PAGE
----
The world’s first solar energy plane landed in Kalaeloa Airport around six AM this morning after flying all the way from Japan across the Pacific.
Andre Borschberg, the pilot, reportedly made the landing very gently. He has gotten almost no sleep this week, but he has just broken the record for the longest manned, solar-powered flight.
Borschberg spent 118 hours in the air. He has also broken the record for piloting the longest solo un-refuellled flight. He was met in Hawaii by his Swiss flying partner, Bertrand Piccard, who will pilot the plane to Phoenix, Arizona as the next leg of the journey. Piccard and Borschberg are attempting to fly around the world with Solar Impulse and originally took off in March from Abu Dhabi, UAE. After Phoenix, the plane will cross the United States to New York and then cross the Atlantic to return to Abu Dhabi.
The solar energy plane is scheduled to take off again soon. However, meteorologists have difficulty scheduling the flights. Solar Impulse is made out of lightweight materials and only has a 72m wingspan, so any unforeseen weather could have dire consequences for the pilot. In fact, the plane was stuck in Nanjing, China for five whole weeks before attempting to cross the ocean.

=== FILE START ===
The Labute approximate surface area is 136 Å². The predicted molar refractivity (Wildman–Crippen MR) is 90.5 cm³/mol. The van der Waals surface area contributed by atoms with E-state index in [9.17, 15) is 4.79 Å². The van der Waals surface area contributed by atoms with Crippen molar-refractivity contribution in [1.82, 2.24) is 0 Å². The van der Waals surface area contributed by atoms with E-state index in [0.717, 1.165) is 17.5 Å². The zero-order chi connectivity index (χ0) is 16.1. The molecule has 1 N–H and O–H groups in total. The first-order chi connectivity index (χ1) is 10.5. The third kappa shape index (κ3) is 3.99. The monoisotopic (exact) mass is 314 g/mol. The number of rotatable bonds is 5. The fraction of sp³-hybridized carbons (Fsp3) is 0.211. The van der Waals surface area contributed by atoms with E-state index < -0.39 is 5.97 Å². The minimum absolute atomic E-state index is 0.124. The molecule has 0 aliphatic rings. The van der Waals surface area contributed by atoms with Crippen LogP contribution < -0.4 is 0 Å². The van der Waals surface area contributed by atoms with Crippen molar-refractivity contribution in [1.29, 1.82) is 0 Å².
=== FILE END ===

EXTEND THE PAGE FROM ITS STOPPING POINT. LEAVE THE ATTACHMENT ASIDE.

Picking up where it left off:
Also, Borschberg was forced to land in Nagoya, Japan after the first day he attempted to fly out over the Pacific because of a cold front. He was forced to wait a month before being allowed to fly again. Even with these precautions, he reportedly experienced some very nerve-wracking turbulence and encountered two weather events during the long journey from Japan to Hawaii.
Solar Impulse is covered in 17,000 photovoltaic cells. The solar energy plane uses the energy to power the motor directly or is stored in lithium-ion batteries so that the plane can fly through the night. Solar Impulse’s design is not intended for future use on a mass scale, but is considered a demonstration of the current capabilities of solar power.